The Cincinnati Bengals beat the Las Vegas Raiders 26-19 in the American Football Conference (AFC) wild-card game at Paul Brown Stadium on Saturday to win their first postseason game in 31 years.
The last time the Bengals won a postseason game, they couldn't even receive a text message of congratulations because the first text wasn't sent until 1992.
"Some of them might not understand the significance of what happened today," Bengals head coach Zac Taylor said. "The city can finally enjoy ... this team and take the pressure off of the last 31 years. Today was significant for a lot of people."
Bengals quarterback (QB) Joe Burrow completed 24 of 34 passes for 244 yards and two touchdowns (TDs), one connecting with C.J. Uzomah and the other with Tyler Boyd. Ja'Marr Chase didn't score a TD, but recorded a team-leading 116 receiving yards on nine catches.
Evan McPherson also made key contributions to the Bengals offense by making all four field goals and both extra point attempts. He's the first rookie in NFL history to have a perfect postseason debut.
"It's exciting for the city, for the state, but we are not going to dwell on that, we are moving forward," Burrow said. "This is expected, this isn't like the icing on top of the cake, this is the cake. So we are moving on."
The Raiders had the chance to at least postpone Cincinnati's celebration but QB Derek Carr's 4th down & goal pass in the last 15 seconds was intercepted by Germaine Pratt, which sealed the game.
Carr completed 29 of 54 passes for 310 yards and one TD. The Raiders were able to remain hopeful until the dying seconds of the game because Daniel Carlson, leading scorer of the league, made all of his field goal attempts.
"We just ran out of time today," Raiders interim coach Rich Bisaccia said. "We did some uncharacteristic things with some penalties and gave up some drives and didn't capitalize when we had it in the red zone at times. So it just didn't go our way today."
Josh Allen teaches Mac Jones a painful lesson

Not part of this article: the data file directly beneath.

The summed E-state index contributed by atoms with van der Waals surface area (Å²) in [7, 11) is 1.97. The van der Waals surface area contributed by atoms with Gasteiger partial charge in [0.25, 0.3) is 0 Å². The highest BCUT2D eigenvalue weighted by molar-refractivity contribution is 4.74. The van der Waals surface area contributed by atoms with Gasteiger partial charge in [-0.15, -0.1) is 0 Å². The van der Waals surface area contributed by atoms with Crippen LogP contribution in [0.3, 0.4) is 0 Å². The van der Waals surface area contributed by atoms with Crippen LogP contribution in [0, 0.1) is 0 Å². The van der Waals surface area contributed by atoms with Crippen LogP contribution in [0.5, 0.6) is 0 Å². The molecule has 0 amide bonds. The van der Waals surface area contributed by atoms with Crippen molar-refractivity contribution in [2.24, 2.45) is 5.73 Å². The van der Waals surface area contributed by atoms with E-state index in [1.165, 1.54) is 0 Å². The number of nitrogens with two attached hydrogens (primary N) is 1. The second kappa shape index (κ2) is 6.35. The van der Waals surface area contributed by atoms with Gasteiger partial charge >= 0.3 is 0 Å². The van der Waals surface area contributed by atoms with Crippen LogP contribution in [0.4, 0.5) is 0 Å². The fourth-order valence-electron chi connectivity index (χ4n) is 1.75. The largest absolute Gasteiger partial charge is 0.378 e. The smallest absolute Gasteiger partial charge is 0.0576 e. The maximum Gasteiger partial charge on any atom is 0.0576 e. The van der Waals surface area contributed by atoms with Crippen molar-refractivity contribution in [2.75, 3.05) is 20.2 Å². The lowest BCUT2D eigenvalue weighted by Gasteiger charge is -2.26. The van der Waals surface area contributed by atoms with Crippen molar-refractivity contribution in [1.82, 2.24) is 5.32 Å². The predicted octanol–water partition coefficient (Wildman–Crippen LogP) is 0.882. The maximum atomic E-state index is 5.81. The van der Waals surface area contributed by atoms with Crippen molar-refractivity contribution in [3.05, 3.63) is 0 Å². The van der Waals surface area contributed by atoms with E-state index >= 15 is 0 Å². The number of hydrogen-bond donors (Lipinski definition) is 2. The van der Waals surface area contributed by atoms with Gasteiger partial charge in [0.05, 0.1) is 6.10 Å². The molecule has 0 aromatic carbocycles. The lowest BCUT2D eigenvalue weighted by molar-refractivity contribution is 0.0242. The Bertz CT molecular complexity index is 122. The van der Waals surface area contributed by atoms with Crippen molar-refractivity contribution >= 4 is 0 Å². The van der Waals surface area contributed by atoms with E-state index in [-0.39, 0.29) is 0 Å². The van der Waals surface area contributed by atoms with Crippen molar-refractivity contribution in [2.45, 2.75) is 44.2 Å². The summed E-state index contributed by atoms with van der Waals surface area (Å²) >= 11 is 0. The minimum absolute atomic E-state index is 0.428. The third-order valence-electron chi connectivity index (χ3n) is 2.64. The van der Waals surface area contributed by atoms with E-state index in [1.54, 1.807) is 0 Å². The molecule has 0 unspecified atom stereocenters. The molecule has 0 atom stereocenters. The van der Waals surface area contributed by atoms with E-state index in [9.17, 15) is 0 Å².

The Buffalo Bills beat the New England Patriots 47-17 in the AFC wild-card game at Highmark Stadium on Saturday.
Bills QB Josh Allen passed for 308 yards and five TDs (a franchise postseason record) with no interceptions and no sacks. Dawson Knox, Gabriel Davis, Emmanuel Sanders and Tommy Doyle all connected with Allen to score at least one TD.
Allen also had six carries for 66 yards, the second-highest yardage total on the team behind Devin Singletary, who rushed for 81 yards and two TDs.
"I think we feel good," Allen said. "There's some things that we can clean up and work on. But at the end of the day, we moved on, we're on to the next one and it doesn't matter what we did today. It's what we do next week."
Compared with the dominant performance by Allen, Patriots rookie QB Mac Jones had some really unpleasant memories in his first postseason game. He completed 24 of 38 passes for 232 yards, didn't pass for his first TD until the third quarter – he threw for two TDs in the end – and allowed two interceptions.
Jones had a great start to his rookie season, but his halo began to fade as his every move was put under a microscope by opponents. There were some signs of him losing rhythm in his last five regular season games, but there was no time for Jones to reflect as the postseason was at the door.
Saturday marked the worst postseason loss under head coach Bill Belichick since the 33-14 loss to the Baltimore Ravens in the wild-card game in January 2010.
It was also the Bills' fourth win over the Patriots in their past five meetings. Before that, the Patriots held a 35-5 record over the Bills between 2000 and 2019, during which Tom Brady was still with the Patriots.